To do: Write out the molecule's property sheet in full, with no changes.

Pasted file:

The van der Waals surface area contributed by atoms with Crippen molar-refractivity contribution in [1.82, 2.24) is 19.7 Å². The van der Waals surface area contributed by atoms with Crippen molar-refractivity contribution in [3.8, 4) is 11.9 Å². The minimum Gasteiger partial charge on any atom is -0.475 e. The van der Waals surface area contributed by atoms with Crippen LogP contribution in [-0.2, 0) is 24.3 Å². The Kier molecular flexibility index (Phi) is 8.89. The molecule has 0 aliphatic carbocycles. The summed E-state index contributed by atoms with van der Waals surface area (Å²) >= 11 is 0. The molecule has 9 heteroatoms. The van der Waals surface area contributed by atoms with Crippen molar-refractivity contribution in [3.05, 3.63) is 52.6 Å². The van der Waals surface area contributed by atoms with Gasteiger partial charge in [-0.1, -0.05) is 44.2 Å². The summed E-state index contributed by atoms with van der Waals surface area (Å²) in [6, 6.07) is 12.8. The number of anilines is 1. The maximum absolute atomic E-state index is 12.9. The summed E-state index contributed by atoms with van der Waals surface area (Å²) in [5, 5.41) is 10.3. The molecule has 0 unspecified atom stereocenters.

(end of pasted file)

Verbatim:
The van der Waals surface area contributed by atoms with Crippen molar-refractivity contribution in [1.82, 2.24) is 19.7 Å². The van der Waals surface area contributed by atoms with Crippen molar-refractivity contribution in [3.8, 4) is 11.9 Å². The minimum Gasteiger partial charge on any atom is -0.475 e. The van der Waals surface area contributed by atoms with Crippen LogP contribution in [-0.2, 0) is 24.3 Å². The Kier molecular flexibility index (Phi) is 8.89. The molecule has 0 aliphatic carbocycles. The summed E-state index contributed by atoms with van der Waals surface area (Å²) >= 11 is 0. The molecule has 9 heteroatoms. The van der Waals surface area contributed by atoms with Crippen molar-refractivity contribution in [3.05, 3.63) is 52.6 Å². The van der Waals surface area contributed by atoms with Gasteiger partial charge in [-0.1, -0.05) is 44.2 Å². The summed E-state index contributed by atoms with van der Waals surface area (Å²) in [6, 6.07) is 12.8. The number of anilines is 1. The maximum absolute atomic E-state index is 12.9. The summed E-state index contributed by atoms with van der Waals surface area (Å²) in [5, 5.41) is 10.3. The molecule has 0 unspecified atom stereocenters.